Saturday Night Budget Deal Explained

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You may have been watching the Saturday Night Live season finale, but I was watching the real show – the Texas Senate and House budget conferees rolling out a state budget compromise. The conferees adopted the major decisions that will shape the 2018-2019 state budget.

As Senate Finance Chair Jane Nelson stated, “Both chambers recognize that the continued success of our state depends on a budget that meets our needs.” When negotiations started, the total budget figures were not too far apart. The challenge this time was how to pay for public and higher education, health and human services, and other basic services, given the 2015 Legislature’s short-sighted decisions to reduce revenue available for general purpose spending.

While it’s good to see that the Senate and House conferees have reached consensus, it’s too early to tell how damaging it will be for hard-working Texans. It is clear that lawmakers should use more of the state’s Rainy Day Fund than they are proposing, rather than cutting and underfunding key programs like Medicaid.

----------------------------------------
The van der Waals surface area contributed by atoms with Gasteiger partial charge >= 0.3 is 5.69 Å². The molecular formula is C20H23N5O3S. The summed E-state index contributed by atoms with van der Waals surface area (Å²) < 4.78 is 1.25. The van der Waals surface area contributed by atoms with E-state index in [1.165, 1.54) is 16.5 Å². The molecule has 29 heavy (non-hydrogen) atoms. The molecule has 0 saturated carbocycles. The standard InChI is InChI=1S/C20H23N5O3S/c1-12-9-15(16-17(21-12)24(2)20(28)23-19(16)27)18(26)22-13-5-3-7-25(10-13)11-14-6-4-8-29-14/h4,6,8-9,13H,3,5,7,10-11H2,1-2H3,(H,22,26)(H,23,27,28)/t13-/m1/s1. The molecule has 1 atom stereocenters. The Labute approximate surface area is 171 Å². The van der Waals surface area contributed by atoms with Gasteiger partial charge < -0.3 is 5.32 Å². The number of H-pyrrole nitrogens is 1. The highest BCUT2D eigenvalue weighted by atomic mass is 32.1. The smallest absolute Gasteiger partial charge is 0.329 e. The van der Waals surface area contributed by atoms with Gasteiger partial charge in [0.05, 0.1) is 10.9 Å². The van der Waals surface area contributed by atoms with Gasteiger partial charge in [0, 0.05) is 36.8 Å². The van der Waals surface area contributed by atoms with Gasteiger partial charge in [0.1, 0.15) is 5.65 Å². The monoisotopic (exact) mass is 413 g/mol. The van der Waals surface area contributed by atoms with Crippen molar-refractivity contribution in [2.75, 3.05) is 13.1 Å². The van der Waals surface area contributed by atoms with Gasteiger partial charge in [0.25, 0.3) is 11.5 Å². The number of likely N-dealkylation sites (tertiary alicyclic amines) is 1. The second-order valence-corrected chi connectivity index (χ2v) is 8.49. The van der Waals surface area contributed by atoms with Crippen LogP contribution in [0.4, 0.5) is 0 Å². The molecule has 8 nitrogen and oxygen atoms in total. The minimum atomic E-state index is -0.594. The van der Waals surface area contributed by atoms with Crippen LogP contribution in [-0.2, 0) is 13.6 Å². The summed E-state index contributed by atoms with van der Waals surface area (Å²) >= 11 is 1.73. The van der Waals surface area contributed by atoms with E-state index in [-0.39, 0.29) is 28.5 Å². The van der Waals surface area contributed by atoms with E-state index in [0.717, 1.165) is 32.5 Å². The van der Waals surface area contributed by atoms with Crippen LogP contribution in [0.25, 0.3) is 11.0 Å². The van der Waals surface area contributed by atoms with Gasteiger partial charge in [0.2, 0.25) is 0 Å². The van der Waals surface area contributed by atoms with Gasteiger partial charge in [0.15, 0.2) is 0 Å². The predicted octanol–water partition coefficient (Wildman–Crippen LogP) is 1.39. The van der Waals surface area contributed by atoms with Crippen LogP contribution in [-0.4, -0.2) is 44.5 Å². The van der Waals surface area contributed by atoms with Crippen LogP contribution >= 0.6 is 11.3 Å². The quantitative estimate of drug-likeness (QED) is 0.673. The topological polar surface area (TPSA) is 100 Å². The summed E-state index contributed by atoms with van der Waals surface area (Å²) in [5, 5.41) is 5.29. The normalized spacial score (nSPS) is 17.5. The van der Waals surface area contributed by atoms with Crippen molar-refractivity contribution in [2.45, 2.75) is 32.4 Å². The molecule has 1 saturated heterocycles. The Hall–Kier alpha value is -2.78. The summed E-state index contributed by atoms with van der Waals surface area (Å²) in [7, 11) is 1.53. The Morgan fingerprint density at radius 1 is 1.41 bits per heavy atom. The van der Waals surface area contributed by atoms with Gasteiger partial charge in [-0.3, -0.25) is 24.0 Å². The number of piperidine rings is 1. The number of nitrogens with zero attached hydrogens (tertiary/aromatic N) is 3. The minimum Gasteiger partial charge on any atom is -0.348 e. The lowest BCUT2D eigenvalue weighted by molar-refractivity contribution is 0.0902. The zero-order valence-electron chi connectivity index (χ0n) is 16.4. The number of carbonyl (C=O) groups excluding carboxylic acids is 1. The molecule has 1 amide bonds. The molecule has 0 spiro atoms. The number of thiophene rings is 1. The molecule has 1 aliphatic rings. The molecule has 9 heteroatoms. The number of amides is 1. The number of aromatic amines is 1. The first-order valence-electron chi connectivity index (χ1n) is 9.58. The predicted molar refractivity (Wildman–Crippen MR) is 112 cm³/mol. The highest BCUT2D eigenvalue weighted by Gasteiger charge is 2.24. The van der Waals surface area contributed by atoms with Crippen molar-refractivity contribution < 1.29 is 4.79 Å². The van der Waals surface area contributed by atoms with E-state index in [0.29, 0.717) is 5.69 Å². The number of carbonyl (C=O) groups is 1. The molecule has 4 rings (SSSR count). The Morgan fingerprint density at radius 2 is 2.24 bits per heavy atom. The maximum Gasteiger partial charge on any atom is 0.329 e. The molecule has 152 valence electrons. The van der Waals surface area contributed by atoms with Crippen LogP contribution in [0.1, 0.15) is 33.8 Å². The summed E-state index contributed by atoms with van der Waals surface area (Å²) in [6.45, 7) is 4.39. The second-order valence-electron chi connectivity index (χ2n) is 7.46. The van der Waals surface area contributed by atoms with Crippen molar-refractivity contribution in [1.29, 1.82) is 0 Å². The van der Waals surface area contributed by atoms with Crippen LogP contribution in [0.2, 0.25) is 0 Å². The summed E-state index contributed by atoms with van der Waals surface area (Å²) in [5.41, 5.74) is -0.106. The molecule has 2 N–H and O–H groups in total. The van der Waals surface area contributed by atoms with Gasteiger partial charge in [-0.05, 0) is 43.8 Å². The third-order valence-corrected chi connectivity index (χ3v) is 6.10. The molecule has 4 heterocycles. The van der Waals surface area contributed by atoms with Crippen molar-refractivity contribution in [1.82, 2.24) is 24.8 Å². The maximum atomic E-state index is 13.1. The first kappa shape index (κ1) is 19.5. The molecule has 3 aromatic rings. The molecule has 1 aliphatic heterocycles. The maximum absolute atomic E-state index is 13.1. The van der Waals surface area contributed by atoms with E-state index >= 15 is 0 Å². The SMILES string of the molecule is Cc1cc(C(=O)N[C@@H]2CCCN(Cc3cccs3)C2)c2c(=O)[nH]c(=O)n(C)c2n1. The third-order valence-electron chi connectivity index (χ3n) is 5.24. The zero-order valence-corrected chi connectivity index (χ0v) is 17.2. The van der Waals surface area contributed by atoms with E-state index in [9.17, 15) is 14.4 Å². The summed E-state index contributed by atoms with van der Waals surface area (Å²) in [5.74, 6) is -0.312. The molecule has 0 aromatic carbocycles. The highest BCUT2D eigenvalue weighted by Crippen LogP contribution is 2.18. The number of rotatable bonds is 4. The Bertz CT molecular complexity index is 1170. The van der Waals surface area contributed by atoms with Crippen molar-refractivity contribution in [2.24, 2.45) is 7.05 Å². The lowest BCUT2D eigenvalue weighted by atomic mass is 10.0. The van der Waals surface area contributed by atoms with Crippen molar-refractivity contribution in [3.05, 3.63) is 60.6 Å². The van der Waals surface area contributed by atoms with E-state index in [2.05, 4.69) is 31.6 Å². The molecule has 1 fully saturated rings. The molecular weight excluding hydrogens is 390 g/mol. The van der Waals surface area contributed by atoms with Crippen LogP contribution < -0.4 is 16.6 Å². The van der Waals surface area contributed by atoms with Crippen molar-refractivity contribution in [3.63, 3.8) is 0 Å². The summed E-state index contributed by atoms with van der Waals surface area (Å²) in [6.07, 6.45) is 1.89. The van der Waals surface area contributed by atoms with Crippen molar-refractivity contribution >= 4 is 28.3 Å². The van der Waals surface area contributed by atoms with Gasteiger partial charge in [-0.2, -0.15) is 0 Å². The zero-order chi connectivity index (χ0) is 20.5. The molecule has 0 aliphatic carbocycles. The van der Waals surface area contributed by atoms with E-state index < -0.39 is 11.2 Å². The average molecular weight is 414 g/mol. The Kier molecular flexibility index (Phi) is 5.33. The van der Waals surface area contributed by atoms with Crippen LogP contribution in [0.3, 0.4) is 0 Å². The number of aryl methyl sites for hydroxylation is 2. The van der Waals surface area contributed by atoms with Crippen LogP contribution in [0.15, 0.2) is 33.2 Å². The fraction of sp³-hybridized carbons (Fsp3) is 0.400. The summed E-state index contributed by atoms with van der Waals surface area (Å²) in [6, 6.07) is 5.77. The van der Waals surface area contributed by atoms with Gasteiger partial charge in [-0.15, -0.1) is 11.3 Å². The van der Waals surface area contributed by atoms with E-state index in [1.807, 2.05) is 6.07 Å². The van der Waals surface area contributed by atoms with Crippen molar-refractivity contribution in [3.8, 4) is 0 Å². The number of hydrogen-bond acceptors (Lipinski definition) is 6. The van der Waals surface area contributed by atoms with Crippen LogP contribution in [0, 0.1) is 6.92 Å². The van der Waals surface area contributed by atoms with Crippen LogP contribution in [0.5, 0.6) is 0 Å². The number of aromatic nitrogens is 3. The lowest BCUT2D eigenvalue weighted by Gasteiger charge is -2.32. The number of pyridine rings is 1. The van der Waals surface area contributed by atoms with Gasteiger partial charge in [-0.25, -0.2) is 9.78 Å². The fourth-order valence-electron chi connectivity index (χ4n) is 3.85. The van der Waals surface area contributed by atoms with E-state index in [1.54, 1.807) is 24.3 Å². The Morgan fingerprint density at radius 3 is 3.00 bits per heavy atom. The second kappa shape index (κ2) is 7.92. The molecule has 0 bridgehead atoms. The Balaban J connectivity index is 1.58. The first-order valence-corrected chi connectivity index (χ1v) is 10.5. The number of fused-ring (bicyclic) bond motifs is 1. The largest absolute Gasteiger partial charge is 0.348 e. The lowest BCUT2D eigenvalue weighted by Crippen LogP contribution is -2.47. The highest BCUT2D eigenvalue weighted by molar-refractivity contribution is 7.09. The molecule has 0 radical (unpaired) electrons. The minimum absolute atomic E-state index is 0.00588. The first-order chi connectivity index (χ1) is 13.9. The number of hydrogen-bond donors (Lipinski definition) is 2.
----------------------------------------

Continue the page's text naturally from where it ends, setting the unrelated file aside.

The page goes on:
What happens next?

After the Senate Bill 1 conference committee report is formally signed, filed, and distributed this week, the full House and Senate will vote to adopt it. Then the Comptroller will certify that SB 1 complies with the constitutional state spending limits, such as the “pay as you go” provision requiring General Revenue spending to be within his revenue forecast. The Governor can then line-item veto and sign the budget. 

Lawmakers must also approve the supplemental appropriations proposal for 2017 – which covers unfunded costs through August 2017. House Bill 2 will most likely pass the Senate on May 22, and could then be accepted by the House or sent to a conference committee. One major difference between the chambers’ supplemental budget proposals is that the House included $29.8 million in General Revenue and changed some rider language to allow for a partial restoration of funds cut for fiscal year 2017 to Medicaid-funded acute care therapy.

CPPP will continue providing information on budget details in SB 1 and HB 2 as they emerge this week.

Eva DeLuna Castro joined the Center in 1998 and focuses on state budget issues. Before coming to the Center, she was an Analyst for the Texas Comptroller of Public Accounts, researching various policy issues related to state revenue and spending. She earned a Bachelor of Arts in History and Literature, cum laude, from Harvard University in 1988 and a Master of Public Affairs from the LBJ School of Public Affairs at The University of Texas at Austin in 1997.

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